Tag: pain

Chronic Pain

Chronic Pain Recalibrate Sligo Injury clinic ciara Mulrooney

If you’ve suffered with any type of pain long term, you’ll know how frustrating it is. Rest assured that you’re not the only person and please don’t suffer in silence. Approx. 13% of the Irish population have chronic pain (Irish Journal of Medical Science). Chronic pain can be from tissue which was injured, nerve related, fibromyalgia, referred, low back, neck, knee, ankle, arthritis, sciatica, post dislocation to name a few… As you can see it can affect anybody anywhere! The type of pain may be sharp, dull, intermittent, or constant. Sometimes people who may look fine are suffering pain. The one common factor is that it tends to decrease a person’s quality of life, which is a huge factor to consider when getting help.

What is pain? Essentially pain is a reaction to a threat which may harm us, on a basic level pain is what keeps us alive, we become aware of something which might cause us danger and we react to take steps to avoid this danger and protect ourselves from any more harm. We experience a stress reaction to this threat and the brain initiates our systems to call a halt to any danger and try to heal the area as quickly as possible.

Isn’t that a good thing? Well yes, it is, we need this type of response to be able to heal fractures, muscular strains and protect us from harm. It’s when this response becomes heightened and in a constant state that the problem arises. If this occurs the body will be apprehensive to move or use some muscles more than others to keep us safe, this can lead to increased tension and perceived pain when doing certain movements. When we’ve healed from an initial trauma we don’t need to remain in this state, we need to let the body know that it’s safe to move and use it otherwise we become more sensitised.

What else can affect it? Many different factors can alter how the pain affects you. This can range from the severity of the injury to the length of time we are sensitised. The longer the pain persists the less it takes to aggravate the pain- it’s a vicious cycle that needs to be broken down. Stress, lifestyle, sleep, nutrition, exercise, memories, nerve/tissue health, anxiety can all affect pain – in a nutshell pain is multidimensional.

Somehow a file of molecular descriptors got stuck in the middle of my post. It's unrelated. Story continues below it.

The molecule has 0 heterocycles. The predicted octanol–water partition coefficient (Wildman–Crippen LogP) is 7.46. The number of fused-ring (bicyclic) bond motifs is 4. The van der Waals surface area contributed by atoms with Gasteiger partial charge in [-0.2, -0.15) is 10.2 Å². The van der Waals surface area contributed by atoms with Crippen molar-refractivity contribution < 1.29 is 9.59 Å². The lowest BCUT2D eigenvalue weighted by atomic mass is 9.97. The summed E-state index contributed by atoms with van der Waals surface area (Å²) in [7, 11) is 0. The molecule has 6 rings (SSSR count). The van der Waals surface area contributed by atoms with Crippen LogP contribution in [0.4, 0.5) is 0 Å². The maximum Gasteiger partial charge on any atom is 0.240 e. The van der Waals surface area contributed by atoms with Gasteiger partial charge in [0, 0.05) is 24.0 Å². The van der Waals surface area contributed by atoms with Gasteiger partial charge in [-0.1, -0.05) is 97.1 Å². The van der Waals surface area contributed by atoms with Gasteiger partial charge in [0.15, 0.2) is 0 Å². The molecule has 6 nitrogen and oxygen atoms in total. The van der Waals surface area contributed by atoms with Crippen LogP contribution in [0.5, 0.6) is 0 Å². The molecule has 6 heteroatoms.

What can I do about it? There is no one size fits all answer because after all we are human and all individual, what works for one person may have zero effect on someone else. But what we can do, is determine what’s causing the issue, work on getting muscles desensitised and back doing their job, letting the overworked muscles relax and creating more control. Thus, allowing us to decrease the pain threat and get on doing things we enjoy and improve our quality of life.  At Recalibrate I work with you to devise a plan to get you back moving, managing your symptoms and getting the most out of life.

Tennis Elbow

Have you got elbow pain that’s holding you back? Read on to see if this can help you.

Given the name it’s easy to think this injury is restricted to tennis players only but golfers, painters, and anyone can suffer from tennis elbow.
Signs: pain on the outside of the elbow where the forearm muscles attach. Weakness or pain gripping objects. When stretching the muscles there may be pain and they may be tender to touch.
Some people also experience neck or shoulder pain with tennis elbow. It’s important to get an accurate diagnosis as symptoms can be similar to cervical spine referred pain.

Why does it happen? 
There are a number of different reasons, these vary from overuse, inadequate technique increasing load through the forearm, doing a repetitive movement that you aren’t used to eg painting, changes in coordination from fatigue, a decrease in range of motion in the neck or shoulder. 

What can I do to help it?
Firstly make sure it actually is tennis elbow and not something else, also if the pain persists after trying some methods get professional help from a skilled musculoskeletal therapist. 

Things to try:
1. Gently stretch the forearm muscles, hold your arm out straight and move your hand upwards applying a light pressure with the opposite hand, hold for 10 and push the hand the opposite way holding for 10. Repeat 5 times each way. Twice a day
2. Place your arm on a table with a dumbbell or water bottle in your hand. Leave space for the hand to move freely. Move your hand upwards as far as possible, then down as far as possible, perform these slowly and controlled. Repeat 15 times. Try twice a day
3. Massage: do some gentle massage on the offending muscles, not too painful just a little bit!! 30-40seconds twice is enough
4.Assess your technique, are you rounding your shoulders or compensating somewhere to allow you to do a movement, become aware of how you are moving and see if you can improve your technique so the forearm isn’t overloaded.